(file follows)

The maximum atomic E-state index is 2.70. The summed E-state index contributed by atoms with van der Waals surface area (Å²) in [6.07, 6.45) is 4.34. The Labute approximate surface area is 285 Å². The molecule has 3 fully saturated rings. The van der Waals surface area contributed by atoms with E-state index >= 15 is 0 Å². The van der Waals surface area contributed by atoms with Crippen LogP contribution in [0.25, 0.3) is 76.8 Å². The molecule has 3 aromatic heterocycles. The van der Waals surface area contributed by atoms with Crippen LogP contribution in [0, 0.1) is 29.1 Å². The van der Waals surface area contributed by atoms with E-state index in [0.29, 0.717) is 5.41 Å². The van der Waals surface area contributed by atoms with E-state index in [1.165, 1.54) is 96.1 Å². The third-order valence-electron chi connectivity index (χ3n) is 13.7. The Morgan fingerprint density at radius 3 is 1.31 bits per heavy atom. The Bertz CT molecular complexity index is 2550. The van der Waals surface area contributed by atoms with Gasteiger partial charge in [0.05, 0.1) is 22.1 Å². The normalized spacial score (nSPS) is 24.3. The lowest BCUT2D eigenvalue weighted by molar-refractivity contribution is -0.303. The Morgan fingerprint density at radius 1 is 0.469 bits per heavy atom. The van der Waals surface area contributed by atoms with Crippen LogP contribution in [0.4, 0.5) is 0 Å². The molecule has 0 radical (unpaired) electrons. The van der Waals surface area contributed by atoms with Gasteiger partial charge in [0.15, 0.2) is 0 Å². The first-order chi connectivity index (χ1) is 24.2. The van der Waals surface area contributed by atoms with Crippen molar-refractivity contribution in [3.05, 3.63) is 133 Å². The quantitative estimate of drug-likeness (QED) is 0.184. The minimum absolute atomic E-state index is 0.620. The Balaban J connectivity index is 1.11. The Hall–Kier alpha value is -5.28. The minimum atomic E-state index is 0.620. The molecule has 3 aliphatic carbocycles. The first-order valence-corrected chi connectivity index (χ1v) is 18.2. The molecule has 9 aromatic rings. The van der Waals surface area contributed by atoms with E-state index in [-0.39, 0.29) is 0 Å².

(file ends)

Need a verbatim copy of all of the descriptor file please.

The maximum atomic E-state index is 2.70. The summed E-state index contributed by atoms with van der Waals surface area (Å²) in [6.07, 6.45) is 4.34. The Labute approximate surface area is 285 Å². The molecule has 3 fully saturated rings. The van der Waals surface area contributed by atoms with E-state index >= 15 is 0 Å². The van der Waals surface area contributed by atoms with Crippen LogP contribution in [0.25, 0.3) is 76.8 Å². The molecule has 3 aromatic heterocycles. The van der Waals surface area contributed by atoms with Crippen LogP contribution in [0, 0.1) is 29.1 Å². The van der Waals surface area contributed by atoms with E-state index in [0.29, 0.717) is 5.41 Å². The van der Waals surface area contributed by atoms with E-state index in [1.165, 1.54) is 96.1 Å². The third-order valence-electron chi connectivity index (χ3n) is 13.7. The Morgan fingerprint density at radius 3 is 1.31 bits per heavy atom. The Bertz CT molecular complexity index is 2550. The van der Waals surface area contributed by atoms with Gasteiger partial charge in [0.05, 0.1) is 22.1 Å². The normalized spacial score (nSPS) is 24.3. The lowest BCUT2D eigenvalue weighted by molar-refractivity contribution is -0.303. The Morgan fingerprint density at radius 1 is 0.469 bits per heavy atom. The van der Waals surface area contributed by atoms with Crippen LogP contribution in [0.4, 0.5) is 0 Å². The molecule has 0 radical (unpaired) electrons. The van der Waals surface area contributed by atoms with Gasteiger partial charge in [0.15, 0.2) is 0 Å². The first-order chi connectivity index (χ1) is 24.2. The van der Waals surface area contributed by atoms with Crippen molar-refractivity contribution in [3.05, 3.63) is 133 Å². The quantitative estimate of drug-likeness (QED) is 0.184. The minimum absolute atomic E-state index is 0.620. The Balaban J connectivity index is 1.11. The Hall–Kier alpha value is -5.28. The minimum atomic E-state index is 0.620. The molecule has 3 aliphatic carbocycles. The first-order valence-corrected chi connectivity index (χ1v) is 18.2. The molecule has 9 aromatic rings. The van der Waals surface area contributed by atoms with E-state index in [-0.39, 0.29) is 0 Å².